Pina Asada

"Sometimes you can get this as street food in Latin America. Sometimes it is combined with Recipe #170308 for a very elegant dessert--with the custard filling the center of the pineapple ring and fresh mint garnishing the plate."
photo by kiwidutch photo by kiwidutch
photo by kiwidutch
Ready In:




  • Pre-heat the broiler (this can also be made on an outdoor grill).
  • Using a large, sharp knife, cut off the leaves of the pineapple; slice a bit off the base so as to make it steady; and then, slicing from top to bottom on the bias, remove as much of the 'eyes' as possible.
  • Turn the pineapple on its side and slice it into 1/2" rounds.
  • Using a paring knife or a biscuit cutter, core the slices.
  • Arrange the pineapple rings on a sheetpan covered with foil.
  • Or, drain a can of pineapple rings and place them on the sheet pan lined with foil--but it won't be as much fun.
  • In a small bowl, mix the remaining ingredients together.
  • Brush the pineapple with half the mixture and broil it for about two minutes.
  • Carefully turn the slices, coat the second side with the glaze and broil that side until carmelized and bubbly.
  • Enjoy!

Questions & Replies

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  1. Quick and easy, particularly if you use the canned pineapple slices, which I did. I'm sure that with fresh pineapple it would be even better. Even though others might feel this was overly sweet, I thought it was just right for me. I served these warm straight from the oven and was hoping for leftovers, which I didnt get! Made for ZWT4.
  2. Sweet and syrupy good. I did this with chunks of pineapple rather than slices, in the broiler. The quantities of the recipe ingredients were in proportion for me. This is quite sweet. I think if you did an entire large pineapply, it would be more like 8-10 servings.
  3. Obviously personal taste is EVERYTHING... others adored this and yet we found that it didn't work for us. It was really too sweet and too buttery (even though I tried to drain it off a bit) I used a decent sized fresh pineapple and followed the directions as stated. Four adults ( DH, 2 guests and myself) tried it and all tried to be polite, we chalked this one up to experience... C'est la vie, what is a total hit for one person sometimes really doesnt do it for another, what a pity becuase I adored the ingredient list. Please see my Rating System: sadly 2 stars for us... I hate to give a low review but hope that you appreciate the honesty. It's always good to try. PLEASE DO try this for yourself, obviouly this IS a hit with others. Thanks!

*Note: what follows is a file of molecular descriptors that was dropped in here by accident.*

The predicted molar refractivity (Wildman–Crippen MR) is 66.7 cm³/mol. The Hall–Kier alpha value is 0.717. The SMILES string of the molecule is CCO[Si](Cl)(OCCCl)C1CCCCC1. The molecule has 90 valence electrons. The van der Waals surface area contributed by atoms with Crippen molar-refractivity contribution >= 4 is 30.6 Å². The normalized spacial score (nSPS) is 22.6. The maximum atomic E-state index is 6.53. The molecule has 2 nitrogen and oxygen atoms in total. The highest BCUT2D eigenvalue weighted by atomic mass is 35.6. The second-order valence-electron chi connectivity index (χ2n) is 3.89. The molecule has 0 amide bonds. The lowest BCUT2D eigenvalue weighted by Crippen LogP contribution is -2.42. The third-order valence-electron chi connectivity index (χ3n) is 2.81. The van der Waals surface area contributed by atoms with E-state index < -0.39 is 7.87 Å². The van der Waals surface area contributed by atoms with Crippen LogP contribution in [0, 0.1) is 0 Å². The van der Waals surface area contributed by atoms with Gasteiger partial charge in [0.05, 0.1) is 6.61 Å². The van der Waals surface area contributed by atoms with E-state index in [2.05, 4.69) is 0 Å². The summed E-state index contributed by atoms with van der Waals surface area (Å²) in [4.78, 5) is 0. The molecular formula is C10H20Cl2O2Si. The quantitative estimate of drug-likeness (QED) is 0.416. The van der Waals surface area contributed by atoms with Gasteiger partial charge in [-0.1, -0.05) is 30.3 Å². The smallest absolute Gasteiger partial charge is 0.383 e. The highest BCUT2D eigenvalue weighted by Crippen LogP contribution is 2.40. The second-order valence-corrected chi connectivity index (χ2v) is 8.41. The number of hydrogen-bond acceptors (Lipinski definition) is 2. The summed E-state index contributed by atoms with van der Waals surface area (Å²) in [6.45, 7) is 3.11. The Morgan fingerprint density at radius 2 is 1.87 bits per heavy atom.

4. Very tasty and very easy! We made these in the RV (using canned pineapple) and cooked it in a pan on the stove and topped them with vanilla ice cream!
  5. Oh so good! I made this for a simple dessert today using tinned pineapple slices, in honour of my cap'n, Chef Kate, for the Zaar World Tour. This really was perfect!


<p>I have always loved to cook. When I was little, I cooked with my Grandmother who had endless patience and extraordinary skill as a baker. And I cooked with my Mother, who had a set repertoire, but taught me many basics. Then I spent a summer with a French cousin who opened up a whole new world of cooking. And I grew up in New York City, which meant that I was surrounded by all varieties of wonderful food, from great bagels and white fish to all the wonders of Chinatown and Little Italy, from German to Spanish to Mexican to Puerto Rican to Cuban, not to mention Cuban-Chinese. And my parents loved good food, so I grew up eating things like roasted peppers, anchovies, cheeses, charcuterie, as well as burgers and the like. In my own cooking I try to use organics as much as possible; I never use canned soup or cake mix and, other than a cheese steak if I'm in Philly or pizza by the slice in New York, I don't eat fast food. So, while I think I eat and cook just about everything, I do have friends who think I'm picky--just because the only thing I've ever had from McDonald's is a diet Coke (and maybe a frie or two). I have collected literally hundreds of recipes, clipped from the Times or magazines, copied down from friends, cajoled out of restaurant chefs. Little by little, I am pulling out the ones I've made and loved and posting them here. Maybe someday, every drawer in my apartment won't crammed with recipes. (Of course, I'll always have those shelves crammed with cookbooks.) I'm still amazed and delighted by the friendliness and the incredible knowledge of the people here. 'Zaar has been a wonderful discovery for me.</p>
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